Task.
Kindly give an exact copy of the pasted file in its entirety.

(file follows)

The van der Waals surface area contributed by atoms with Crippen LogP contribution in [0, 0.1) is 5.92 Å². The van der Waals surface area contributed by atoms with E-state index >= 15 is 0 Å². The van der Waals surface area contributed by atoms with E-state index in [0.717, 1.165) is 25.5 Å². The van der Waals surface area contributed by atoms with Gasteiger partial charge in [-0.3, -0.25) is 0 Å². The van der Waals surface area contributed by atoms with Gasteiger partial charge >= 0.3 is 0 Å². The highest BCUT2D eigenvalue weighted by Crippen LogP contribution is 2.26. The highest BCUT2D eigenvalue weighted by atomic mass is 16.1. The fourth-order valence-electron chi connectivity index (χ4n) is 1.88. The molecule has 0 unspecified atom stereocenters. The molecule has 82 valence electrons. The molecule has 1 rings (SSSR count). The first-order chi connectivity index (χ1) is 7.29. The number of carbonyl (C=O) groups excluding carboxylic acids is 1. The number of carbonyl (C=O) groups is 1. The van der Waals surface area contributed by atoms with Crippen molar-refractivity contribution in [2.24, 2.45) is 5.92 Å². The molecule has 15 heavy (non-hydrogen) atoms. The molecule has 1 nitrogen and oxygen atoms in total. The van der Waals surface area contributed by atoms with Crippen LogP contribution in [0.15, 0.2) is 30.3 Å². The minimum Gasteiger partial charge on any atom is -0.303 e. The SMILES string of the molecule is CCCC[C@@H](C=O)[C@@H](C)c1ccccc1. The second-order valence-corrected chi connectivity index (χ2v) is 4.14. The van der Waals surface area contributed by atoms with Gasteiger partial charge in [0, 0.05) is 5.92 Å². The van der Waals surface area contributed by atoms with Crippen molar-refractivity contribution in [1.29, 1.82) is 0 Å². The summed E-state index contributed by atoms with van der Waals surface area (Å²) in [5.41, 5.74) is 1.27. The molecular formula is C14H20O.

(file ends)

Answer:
The van der Waals surface area contributed by atoms with Crippen LogP contribution in [0, 0.1) is 5.92 Å². The van der Waals surface area contributed by atoms with E-state index >= 15 is 0 Å². The van der Waals surface area contributed by atoms with E-state index in [0.717, 1.165) is 25.5 Å². The van der Waals surface area contributed by atoms with Gasteiger partial charge in [-0.3, -0.25) is 0 Å². The van der Waals surface area contributed by atoms with Gasteiger partial charge >= 0.3 is 0 Å². The highest BCUT2D eigenvalue weighted by Crippen LogP contribution is 2.26. The highest BCUT2D eigenvalue weighted by atomic mass is 16.1. The fourth-order valence-electron chi connectivity index (χ4n) is 1.88. The molecule has 0 unspecified atom stereocenters. The molecule has 82 valence electrons. The molecule has 1 rings (SSSR count). The first-order chi connectivity index (χ1) is 7.29. The number of carbonyl (C=O) groups excluding carboxylic acids is 1. The number of carbonyl (C=O) groups is 1. The van der Waals surface area contributed by atoms with Crippen molar-refractivity contribution in [2.24, 2.45) is 5.92 Å². The molecule has 15 heavy (non-hydrogen) atoms. The molecule has 1 nitrogen and oxygen atoms in total. The van der Waals surface area contributed by atoms with Crippen LogP contribution in [0.15, 0.2) is 30.3 Å². The minimum Gasteiger partial charge on any atom is -0.303 e. The SMILES string of the molecule is CCCC[C@@H](C=O)[C@@H](C)c1ccccc1. The second-order valence-corrected chi connectivity index (χ2v) is 4.14. The van der Waals surface area contributed by atoms with Gasteiger partial charge in [0, 0.05) is 5.92 Å². The van der Waals surface area contributed by atoms with Crippen molar-refractivity contribution in [1.29, 1.82) is 0 Å². The summed E-state index contributed by atoms with van der Waals surface area (Å²) in [5.41, 5.74) is 1.27. The molecular formula is C14H20O.